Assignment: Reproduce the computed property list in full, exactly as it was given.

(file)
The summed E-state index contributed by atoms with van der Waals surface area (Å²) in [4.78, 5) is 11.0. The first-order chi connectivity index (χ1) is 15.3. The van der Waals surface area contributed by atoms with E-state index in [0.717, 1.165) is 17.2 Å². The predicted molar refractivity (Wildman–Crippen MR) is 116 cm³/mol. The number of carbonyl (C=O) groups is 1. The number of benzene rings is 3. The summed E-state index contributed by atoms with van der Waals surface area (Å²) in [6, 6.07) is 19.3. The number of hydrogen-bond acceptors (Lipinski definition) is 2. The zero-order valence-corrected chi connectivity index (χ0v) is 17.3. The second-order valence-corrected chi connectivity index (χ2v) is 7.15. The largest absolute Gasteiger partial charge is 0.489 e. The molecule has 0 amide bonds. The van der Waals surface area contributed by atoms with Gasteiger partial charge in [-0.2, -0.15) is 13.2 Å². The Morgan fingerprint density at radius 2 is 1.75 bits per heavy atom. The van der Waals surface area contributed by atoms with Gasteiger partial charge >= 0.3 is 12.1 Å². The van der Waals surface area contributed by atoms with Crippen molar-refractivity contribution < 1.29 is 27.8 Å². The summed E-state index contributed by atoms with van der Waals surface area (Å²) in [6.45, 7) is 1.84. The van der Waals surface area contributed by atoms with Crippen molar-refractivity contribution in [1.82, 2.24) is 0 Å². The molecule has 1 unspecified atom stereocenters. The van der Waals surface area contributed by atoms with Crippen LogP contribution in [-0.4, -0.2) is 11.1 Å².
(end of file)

The summed E-state index contributed by atoms with van der Waals surface area (Å²) in [4.78, 5) is 11.0. The first-order chi connectivity index (χ1) is 15.3. The van der Waals surface area contributed by atoms with E-state index in [0.717, 1.165) is 17.2 Å². The predicted molar refractivity (Wildman–Crippen MR) is 116 cm³/mol. The number of carbonyl (C=O) groups is 1. The number of benzene rings is 3. The summed E-state index contributed by atoms with van der Waals surface area (Å²) in [6, 6.07) is 19.3. The number of hydrogen-bond acceptors (Lipinski definition) is 2. The zero-order valence-corrected chi connectivity index (χ0v) is 17.3. The second-order valence-corrected chi connectivity index (χ2v) is 7.15. The largest absolute Gasteiger partial charge is 0.489 e. The molecule has 0 amide bonds. The van der Waals surface area contributed by atoms with Gasteiger partial charge in [-0.2, -0.15) is 13.2 Å². The Morgan fingerprint density at radius 2 is 1.75 bits per heavy atom. The van der Waals surface area contributed by atoms with Gasteiger partial charge >= 0.3 is 12.1 Å². The van der Waals surface area contributed by atoms with Crippen molar-refractivity contribution < 1.29 is 27.8 Å². The summed E-state index contributed by atoms with van der Waals surface area (Å²) in [6.45, 7) is 1.84. The van der Waals surface area contributed by atoms with Crippen molar-refractivity contribution in [1.82, 2.24) is 0 Å². The molecule has 1 unspecified atom stereocenters. The van der Waals surface area contributed by atoms with Crippen LogP contribution in [-0.4, -0.2) is 11.1 Å².